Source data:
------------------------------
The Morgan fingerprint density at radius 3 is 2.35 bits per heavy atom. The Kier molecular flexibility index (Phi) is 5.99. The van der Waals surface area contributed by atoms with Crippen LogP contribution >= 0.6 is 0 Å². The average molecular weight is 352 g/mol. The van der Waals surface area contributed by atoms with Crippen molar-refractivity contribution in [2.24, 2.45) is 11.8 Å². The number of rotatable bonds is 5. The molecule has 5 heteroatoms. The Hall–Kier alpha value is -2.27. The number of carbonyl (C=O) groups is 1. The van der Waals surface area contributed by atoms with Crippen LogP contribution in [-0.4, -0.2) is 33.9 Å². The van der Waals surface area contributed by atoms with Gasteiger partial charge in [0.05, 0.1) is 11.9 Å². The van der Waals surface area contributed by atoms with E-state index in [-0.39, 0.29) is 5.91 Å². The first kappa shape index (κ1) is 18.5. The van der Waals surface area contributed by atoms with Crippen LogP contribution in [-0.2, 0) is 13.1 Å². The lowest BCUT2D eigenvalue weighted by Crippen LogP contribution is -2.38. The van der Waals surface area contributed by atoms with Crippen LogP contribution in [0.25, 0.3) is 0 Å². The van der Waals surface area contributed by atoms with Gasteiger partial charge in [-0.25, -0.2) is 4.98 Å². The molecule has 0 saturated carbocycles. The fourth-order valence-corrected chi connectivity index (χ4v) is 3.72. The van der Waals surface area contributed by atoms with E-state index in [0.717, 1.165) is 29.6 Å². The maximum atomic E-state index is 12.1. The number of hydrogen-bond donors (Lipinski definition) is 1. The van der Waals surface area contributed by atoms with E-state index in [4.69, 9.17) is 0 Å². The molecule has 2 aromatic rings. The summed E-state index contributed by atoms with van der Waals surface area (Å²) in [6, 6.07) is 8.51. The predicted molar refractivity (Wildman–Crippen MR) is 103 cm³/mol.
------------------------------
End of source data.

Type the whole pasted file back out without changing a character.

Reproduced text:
The Morgan fingerprint density at radius 3 is 2.35 bits per heavy atom. The Kier molecular flexibility index (Phi) is 5.99. The van der Waals surface area contributed by atoms with Crippen LogP contribution >= 0.6 is 0 Å². The average molecular weight is 352 g/mol. The van der Waals surface area contributed by atoms with Crippen molar-refractivity contribution in [2.24, 2.45) is 11.8 Å². The number of rotatable bonds is 5. The molecule has 5 heteroatoms. The Hall–Kier alpha value is -2.27. The number of carbonyl (C=O) groups is 1. The van der Waals surface area contributed by atoms with Crippen LogP contribution in [-0.4, -0.2) is 33.9 Å². The van der Waals surface area contributed by atoms with Gasteiger partial charge in [0.05, 0.1) is 11.9 Å². The van der Waals surface area contributed by atoms with E-state index in [-0.39, 0.29) is 5.91 Å². The first kappa shape index (κ1) is 18.5. The van der Waals surface area contributed by atoms with Crippen LogP contribution in [-0.2, 0) is 13.1 Å². The lowest BCUT2D eigenvalue weighted by Crippen LogP contribution is -2.38. The van der Waals surface area contributed by atoms with Crippen LogP contribution in [0.25, 0.3) is 0 Å². The van der Waals surface area contributed by atoms with Gasteiger partial charge in [-0.25, -0.2) is 4.98 Å². The molecule has 0 saturated carbocycles. The fourth-order valence-corrected chi connectivity index (χ4v) is 3.72. The van der Waals surface area contributed by atoms with E-state index in [0.717, 1.165) is 29.6 Å². The maximum atomic E-state index is 12.1. The number of hydrogen-bond donors (Lipinski definition) is 1. The van der Waals surface area contributed by atoms with E-state index in [4.69, 9.17) is 0 Å². The molecule has 2 aromatic rings. The summed E-state index contributed by atoms with van der Waals surface area (Å²) in [6, 6.07) is 8.51. The predicted molar refractivity (Wildman–Crippen MR) is 103 cm³/mol.